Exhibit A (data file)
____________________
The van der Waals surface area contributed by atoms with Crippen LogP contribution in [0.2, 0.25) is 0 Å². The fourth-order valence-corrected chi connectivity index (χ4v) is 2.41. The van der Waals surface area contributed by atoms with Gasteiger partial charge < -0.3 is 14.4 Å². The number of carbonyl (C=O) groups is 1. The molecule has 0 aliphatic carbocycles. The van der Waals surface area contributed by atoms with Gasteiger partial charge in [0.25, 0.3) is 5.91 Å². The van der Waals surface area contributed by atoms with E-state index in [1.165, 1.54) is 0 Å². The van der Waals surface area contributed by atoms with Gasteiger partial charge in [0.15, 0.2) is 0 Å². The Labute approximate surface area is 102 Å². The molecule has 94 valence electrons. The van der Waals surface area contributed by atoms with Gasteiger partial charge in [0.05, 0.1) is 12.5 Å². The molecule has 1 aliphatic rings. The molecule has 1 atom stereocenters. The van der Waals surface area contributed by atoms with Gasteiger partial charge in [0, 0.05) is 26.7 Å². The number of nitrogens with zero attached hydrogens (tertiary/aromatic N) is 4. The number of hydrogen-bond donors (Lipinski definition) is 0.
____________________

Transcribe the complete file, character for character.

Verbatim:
The van der Waals surface area contributed by atoms with Crippen LogP contribution in [0.2, 0.25) is 0 Å². The fourth-order valence-corrected chi connectivity index (χ4v) is 2.41. The van der Waals surface area contributed by atoms with Gasteiger partial charge < -0.3 is 14.4 Å². The number of carbonyl (C=O) groups is 1. The molecule has 0 aliphatic carbocycles. The van der Waals surface area contributed by atoms with Gasteiger partial charge in [0.25, 0.3) is 5.91 Å². The van der Waals surface area contributed by atoms with E-state index in [1.165, 1.54) is 0 Å². The van der Waals surface area contributed by atoms with Gasteiger partial charge in [0.15, 0.2) is 0 Å². The Labute approximate surface area is 102 Å². The molecule has 94 valence electrons. The van der Waals surface area contributed by atoms with Gasteiger partial charge in [0.05, 0.1) is 12.5 Å². The molecule has 1 aliphatic rings. The molecule has 1 atom stereocenters. The van der Waals surface area contributed by atoms with Gasteiger partial charge in [0, 0.05) is 26.7 Å². The number of nitrogens with zero attached hydrogens (tertiary/aromatic N) is 4. The number of hydrogen-bond donors (Lipinski definition) is 0.